Man ‘tricked’ in money laundering offense gets community service

A money laundering case in Galway Circuit Court has highlighted how scammers are using patsies for them as a business owner was convicted for his unwitting participation in a scam on another business.

Cosimo Donatella of Cregboy, Claregalway has been handed a community service order for ‘reckless’ driving which led to him being duped into a scam which cost a company over €24,000.

A fraudster posed as being interested in investing in his business and used those account details to steal from another business, then tricked him into ‘returning’ the money.

He was charged with a money laundering offense for converting, transferring, handling, acquiring, possessing or using property while knowing or being “reckless as to whether or not it was” the proceeds of the crime.

Judge Brian O’Callaghan said it was clearly a case of a ‘reckless’ man providing his bank details to a third party, and that there was ‘no intention’ on his part to defraud anyone.

The 54-year-old was co-owner of a struggling takeaway business and had been looking to invest in plans to open a new chipper.

Detective Alan Jones told the court that in November 2018 Cloverhill Broderick Brothers paid €24,165.94 into what they believed was the account of a construction company which had carried out work for them.

Unbeknownst to them, email accounts had been hacked and a whole different set of bank details had been provided to them.

It was the trading account of Donatella, who had given details of her business account to a potential investor.

He told Gardaí that a Romanian had offered to invest €5,000 in the new venture, but more than €24,000 had appeared in his account.

When questioned by Gardaí, he said the relationship with his potential investor had broken down and he had been pressured to ‘return’ the money in his account.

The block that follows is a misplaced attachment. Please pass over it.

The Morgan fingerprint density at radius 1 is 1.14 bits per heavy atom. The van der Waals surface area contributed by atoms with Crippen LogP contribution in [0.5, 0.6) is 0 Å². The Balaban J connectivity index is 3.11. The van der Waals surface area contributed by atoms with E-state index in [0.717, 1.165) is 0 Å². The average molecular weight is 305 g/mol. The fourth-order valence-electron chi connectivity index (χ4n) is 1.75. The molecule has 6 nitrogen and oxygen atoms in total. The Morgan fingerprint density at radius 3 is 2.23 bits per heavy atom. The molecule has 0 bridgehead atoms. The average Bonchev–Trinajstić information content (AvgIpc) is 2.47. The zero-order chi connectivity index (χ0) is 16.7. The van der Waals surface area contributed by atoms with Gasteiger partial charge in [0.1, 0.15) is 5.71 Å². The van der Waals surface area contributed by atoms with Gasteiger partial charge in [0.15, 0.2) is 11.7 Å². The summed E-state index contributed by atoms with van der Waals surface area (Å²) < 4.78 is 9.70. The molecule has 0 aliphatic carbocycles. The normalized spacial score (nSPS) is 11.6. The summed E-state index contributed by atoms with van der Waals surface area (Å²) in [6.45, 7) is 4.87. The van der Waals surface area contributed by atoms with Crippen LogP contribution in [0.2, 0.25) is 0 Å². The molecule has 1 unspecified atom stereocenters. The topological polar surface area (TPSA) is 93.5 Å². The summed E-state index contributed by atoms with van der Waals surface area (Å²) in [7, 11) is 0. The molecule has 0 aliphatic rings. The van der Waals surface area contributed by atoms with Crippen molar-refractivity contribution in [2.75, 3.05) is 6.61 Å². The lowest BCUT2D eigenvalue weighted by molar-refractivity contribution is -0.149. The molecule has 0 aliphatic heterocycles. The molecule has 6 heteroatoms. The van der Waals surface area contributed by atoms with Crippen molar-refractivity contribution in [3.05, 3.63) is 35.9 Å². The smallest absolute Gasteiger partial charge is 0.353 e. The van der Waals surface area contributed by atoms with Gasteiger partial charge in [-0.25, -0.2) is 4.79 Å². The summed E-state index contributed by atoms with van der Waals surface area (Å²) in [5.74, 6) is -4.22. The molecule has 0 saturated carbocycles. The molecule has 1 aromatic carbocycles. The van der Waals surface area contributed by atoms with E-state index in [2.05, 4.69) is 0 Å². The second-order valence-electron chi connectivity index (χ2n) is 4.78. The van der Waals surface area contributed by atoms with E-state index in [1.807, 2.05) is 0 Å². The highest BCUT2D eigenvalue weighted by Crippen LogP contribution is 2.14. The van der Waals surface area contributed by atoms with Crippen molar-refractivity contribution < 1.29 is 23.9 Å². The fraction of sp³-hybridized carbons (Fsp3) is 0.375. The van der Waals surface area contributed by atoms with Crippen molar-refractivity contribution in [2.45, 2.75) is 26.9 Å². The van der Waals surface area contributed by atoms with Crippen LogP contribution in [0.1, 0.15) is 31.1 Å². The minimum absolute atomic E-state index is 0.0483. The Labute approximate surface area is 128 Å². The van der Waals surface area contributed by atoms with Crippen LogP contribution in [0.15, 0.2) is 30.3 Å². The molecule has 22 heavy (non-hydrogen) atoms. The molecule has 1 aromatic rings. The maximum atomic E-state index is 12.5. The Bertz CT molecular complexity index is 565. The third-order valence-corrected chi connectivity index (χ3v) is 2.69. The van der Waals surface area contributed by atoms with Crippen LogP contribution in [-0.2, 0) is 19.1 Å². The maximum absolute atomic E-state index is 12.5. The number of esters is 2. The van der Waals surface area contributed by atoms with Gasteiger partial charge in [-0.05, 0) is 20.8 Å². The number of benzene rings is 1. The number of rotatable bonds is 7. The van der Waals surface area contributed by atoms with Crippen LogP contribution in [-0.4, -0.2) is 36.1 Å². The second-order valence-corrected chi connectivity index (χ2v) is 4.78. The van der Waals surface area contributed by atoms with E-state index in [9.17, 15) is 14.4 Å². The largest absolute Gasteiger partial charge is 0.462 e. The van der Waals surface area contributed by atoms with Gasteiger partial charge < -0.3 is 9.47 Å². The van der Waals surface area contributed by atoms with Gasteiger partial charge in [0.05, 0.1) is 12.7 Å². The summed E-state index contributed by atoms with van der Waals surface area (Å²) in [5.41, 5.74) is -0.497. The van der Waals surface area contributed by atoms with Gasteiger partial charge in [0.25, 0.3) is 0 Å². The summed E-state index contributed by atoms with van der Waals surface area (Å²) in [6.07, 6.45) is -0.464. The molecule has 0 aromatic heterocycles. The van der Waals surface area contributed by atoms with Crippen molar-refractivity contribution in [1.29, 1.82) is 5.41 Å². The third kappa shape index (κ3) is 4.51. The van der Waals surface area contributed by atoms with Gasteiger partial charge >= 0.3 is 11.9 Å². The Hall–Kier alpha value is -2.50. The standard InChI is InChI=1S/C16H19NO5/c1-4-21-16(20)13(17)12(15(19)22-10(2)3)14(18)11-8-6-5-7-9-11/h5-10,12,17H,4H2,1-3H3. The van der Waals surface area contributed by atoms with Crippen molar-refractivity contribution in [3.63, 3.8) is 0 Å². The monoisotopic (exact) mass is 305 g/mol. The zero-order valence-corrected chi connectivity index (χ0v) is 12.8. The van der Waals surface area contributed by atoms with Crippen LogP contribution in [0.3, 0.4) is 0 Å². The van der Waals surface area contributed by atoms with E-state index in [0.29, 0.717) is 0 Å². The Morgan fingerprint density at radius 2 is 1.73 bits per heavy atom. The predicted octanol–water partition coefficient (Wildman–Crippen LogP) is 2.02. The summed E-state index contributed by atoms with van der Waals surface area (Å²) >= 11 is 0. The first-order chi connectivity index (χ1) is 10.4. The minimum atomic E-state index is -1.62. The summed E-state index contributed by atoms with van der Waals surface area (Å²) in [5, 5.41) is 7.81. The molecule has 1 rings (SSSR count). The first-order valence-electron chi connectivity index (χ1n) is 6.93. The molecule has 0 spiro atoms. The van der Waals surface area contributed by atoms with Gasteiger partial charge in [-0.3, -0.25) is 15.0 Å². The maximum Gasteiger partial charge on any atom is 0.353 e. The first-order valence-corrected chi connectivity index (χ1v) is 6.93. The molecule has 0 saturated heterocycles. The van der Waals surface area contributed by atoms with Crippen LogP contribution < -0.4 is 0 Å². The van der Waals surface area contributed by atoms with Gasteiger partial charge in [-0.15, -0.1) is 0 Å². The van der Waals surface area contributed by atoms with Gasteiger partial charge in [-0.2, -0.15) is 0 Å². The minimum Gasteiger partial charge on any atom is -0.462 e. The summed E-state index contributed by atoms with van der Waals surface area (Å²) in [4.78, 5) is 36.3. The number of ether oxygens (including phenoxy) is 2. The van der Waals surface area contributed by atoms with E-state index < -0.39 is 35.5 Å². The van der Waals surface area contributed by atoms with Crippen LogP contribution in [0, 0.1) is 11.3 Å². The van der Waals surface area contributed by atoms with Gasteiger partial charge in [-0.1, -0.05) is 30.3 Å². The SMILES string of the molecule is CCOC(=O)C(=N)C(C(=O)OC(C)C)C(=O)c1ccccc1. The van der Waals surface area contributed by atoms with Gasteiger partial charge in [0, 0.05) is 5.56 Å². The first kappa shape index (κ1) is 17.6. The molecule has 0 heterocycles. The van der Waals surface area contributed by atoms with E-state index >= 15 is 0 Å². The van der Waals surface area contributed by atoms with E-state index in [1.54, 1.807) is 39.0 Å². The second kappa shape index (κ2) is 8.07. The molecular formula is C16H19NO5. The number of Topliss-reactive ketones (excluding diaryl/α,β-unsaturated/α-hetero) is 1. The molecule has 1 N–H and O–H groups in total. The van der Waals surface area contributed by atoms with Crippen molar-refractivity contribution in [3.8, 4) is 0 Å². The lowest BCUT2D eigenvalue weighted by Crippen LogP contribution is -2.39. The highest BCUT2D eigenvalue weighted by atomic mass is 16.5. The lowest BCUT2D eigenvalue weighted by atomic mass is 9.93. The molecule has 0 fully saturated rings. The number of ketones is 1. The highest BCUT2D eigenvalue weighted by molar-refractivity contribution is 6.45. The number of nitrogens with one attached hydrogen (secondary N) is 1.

On November 8, he withdrew €10,000 from the account, the balance being withdrawn the next day, and gave it to this third party heard by the court.

None of these funds have ever been recovered. Detective Jones said he met Donatella by appointment on March 6, 2019 for an interview.

He said the man was fully cooperative and agreed with the defense attorney that it was accepted he had no involvement in the email scam.

Mr Brendan Browne BL, for the defence, said there was one party at a loss in this case, and another who had gained financially, and his client ‘unfortunately ended up at the epicenter’ of the case.

He added that the early guilty plea, entered on July 20 last year, had been of huge benefit in what can be complicated financial matters.

A Probation Services report said he was essentially “duped” into the matter and that Donatella and her business partner were duped by this scammer.

Judge O’Callghan pointed this out and said they had both been duped by a scammer but Mr Donatella was the one in court as he was the one responsible for the account.

The defense had brought €2,500 into court to be paid to the injured party, which Mr Browne admitted was a “paltry” amount compared to what they lost.

But he said it was a very large sum for his client compared to his own financial means.

Judge O’Callaghan said the scam, which involved passing bank details to a third party, “has all the hallmarks of an online scam”.

“The criminals rely on our gullibility and our recklessness to let them in,” the judge warned, which he says clearly happened here.

Although there was clear harm done to the business which lost more than €24,000, the judge said the defendant’s “moral culpability” was low.

The judge ordered the defendant to perform 120 hours of community service instead of an 18-month prison sentence.

Jill E. Washington